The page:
28 May 2010

Why don’t aid workers pay tax?

If oil and aid were given directly to citizens rather than governments, then governments would presumably need to generate a bit of revenue through their tax systems to deliver some public goods.
Independent of these arguments – a good tax system is inherently a good thing: providing predictable funding for the government and a bit more accountability.
So why doesn’t the international community do more to support these systems directly by putting their (overpaid?) salaries through them? Hey donors – we’re giving aid anyway, does it really matter if some of it goes into developing country government coffers in a good way? Wouldn’t the increased volumes create demand for a better, more efficient tax system? Is it only Southern Sudan where the entire international community is exempt from paying any income tax?


Matt said...

I'm not sure how foreigners paying tax to governments will create more accountability for the citizens that aren't paying the tax. If there's anything we don't want to do, its to divert even more of the government's attention towards the aid community.

I've often wondered about this too - but it seems that a lot of aid workers are indirectly taxed anyway, through vat, the enormous tariffs on imported goods, cars, etc.

Ranil Dissanayake said...

I'm with Lee on this one. It's got bugger all to do with accountability. We work in a country which provides us with public goods / services (street lights, roads etc) and most aid workers earn enough to get into the top tax bracket and still not exactly have to worry about their savings.

Plus the duty thing is a red herring - aid workers almost always get at least six months of duty free imports. This annoys me enormously. Why the heck should we have been allowed duty free cars in Malawi? I paid duty on mine.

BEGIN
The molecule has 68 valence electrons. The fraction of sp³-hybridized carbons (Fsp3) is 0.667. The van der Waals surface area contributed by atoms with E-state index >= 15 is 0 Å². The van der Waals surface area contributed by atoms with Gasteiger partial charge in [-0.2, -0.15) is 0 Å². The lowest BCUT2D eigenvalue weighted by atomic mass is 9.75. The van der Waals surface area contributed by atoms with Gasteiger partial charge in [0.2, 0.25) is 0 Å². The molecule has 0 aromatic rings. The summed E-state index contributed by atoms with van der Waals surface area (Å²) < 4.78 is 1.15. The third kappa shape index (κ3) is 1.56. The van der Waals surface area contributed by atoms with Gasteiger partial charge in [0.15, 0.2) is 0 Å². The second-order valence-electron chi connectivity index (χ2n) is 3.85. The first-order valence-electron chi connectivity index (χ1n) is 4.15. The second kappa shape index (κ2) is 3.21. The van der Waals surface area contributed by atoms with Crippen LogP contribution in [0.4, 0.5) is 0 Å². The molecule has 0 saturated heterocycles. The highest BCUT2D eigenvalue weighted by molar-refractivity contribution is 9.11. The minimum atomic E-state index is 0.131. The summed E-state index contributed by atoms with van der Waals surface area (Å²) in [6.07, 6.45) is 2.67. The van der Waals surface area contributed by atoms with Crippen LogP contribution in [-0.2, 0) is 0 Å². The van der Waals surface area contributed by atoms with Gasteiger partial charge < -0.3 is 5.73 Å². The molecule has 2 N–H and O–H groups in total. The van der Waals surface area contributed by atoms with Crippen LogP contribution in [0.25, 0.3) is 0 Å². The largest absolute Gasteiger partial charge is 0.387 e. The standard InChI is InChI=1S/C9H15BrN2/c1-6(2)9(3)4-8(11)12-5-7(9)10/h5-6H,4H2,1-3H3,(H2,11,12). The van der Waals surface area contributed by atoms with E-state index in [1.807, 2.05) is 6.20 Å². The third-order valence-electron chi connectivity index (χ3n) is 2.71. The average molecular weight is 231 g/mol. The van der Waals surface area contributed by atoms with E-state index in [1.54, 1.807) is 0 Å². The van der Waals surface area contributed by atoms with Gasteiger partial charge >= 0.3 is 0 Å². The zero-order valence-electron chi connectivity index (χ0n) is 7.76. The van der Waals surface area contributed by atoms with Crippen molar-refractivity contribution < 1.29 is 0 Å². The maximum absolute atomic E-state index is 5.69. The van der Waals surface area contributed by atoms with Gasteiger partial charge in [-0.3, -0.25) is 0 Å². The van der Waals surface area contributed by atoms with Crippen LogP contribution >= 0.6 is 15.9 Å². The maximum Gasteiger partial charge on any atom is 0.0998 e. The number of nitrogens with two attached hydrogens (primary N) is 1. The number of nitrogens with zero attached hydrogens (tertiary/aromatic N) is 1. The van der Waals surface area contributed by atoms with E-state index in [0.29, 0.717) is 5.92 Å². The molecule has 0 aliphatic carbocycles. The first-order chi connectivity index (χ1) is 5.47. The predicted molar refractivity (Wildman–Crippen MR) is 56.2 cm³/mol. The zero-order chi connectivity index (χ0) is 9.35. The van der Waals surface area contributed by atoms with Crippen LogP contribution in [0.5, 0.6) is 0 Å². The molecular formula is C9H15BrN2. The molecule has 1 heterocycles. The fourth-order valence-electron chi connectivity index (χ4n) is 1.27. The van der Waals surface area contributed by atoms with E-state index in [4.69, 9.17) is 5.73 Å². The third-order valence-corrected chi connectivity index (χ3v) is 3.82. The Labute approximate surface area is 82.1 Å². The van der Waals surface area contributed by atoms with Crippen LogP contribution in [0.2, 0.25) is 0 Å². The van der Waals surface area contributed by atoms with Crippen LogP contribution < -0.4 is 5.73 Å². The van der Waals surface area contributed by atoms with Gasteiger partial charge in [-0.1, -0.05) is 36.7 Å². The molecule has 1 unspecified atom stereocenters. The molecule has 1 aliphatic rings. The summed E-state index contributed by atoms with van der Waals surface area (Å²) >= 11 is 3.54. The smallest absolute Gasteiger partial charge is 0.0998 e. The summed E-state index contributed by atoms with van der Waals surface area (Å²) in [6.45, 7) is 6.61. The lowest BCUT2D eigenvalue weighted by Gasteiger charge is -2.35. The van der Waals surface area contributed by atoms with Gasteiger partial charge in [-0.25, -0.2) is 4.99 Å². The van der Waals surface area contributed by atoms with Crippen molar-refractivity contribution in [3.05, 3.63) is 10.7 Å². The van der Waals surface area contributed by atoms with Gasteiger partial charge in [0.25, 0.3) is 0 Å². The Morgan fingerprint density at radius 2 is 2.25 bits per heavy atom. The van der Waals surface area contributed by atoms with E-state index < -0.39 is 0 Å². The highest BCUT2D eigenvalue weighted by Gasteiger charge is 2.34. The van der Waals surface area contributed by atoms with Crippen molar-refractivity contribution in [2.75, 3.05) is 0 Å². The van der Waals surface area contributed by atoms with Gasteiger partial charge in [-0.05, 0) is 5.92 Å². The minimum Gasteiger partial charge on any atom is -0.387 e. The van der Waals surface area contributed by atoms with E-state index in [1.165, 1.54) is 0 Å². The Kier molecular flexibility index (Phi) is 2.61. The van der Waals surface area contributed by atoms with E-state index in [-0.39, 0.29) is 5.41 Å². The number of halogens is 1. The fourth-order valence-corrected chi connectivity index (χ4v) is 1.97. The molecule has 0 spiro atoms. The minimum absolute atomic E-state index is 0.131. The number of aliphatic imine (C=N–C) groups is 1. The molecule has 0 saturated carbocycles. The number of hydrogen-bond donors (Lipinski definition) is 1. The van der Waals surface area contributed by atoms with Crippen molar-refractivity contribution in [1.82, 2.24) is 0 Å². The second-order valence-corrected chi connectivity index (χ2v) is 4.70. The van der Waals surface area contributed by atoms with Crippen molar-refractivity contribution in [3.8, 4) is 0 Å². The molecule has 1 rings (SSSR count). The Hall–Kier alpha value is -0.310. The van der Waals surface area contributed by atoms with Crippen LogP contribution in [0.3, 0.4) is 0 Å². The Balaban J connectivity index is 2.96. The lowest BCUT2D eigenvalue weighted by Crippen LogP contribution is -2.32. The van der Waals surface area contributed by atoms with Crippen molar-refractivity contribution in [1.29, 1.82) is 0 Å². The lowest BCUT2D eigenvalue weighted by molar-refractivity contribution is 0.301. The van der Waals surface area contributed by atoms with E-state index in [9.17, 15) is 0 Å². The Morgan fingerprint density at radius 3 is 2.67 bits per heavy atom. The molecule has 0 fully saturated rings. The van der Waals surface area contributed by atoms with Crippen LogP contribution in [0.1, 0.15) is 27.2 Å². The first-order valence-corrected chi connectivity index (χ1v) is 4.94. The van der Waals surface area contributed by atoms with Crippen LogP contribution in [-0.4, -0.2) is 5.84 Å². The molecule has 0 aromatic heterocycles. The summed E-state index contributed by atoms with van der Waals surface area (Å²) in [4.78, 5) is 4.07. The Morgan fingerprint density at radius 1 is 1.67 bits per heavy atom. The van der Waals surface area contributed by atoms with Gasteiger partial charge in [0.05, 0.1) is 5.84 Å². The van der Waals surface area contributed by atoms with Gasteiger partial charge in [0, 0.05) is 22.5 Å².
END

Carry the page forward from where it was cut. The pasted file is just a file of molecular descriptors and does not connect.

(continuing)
Finally, while Matt might be right about accountability, Lee certainly has a good point about getting the tax system working properly - which is a huge challenge in developing countries. I've blogged about the importance of tax systems before, so it would be hypocritical of me not get behind this opinion.

Of course, it's not exactly in my personal interests. after all, I'm funded by the UN....

btw Lee, I think most ODA donors are tax free, or taxed in their home countries. A few are taxed both in the country they work and in the donor/companies' home country, but they normally have their local tax payments reimbursed by the company.

Related issue - why do we turn a blind eye on it when so many rich aid or NGO workers come to work in a developing country on tourist visa? If that happened in Hong Kong, for any reason, the person would be deported, and it would be the same in the UK if they were caught more often. Why do we set different rules in Africa?

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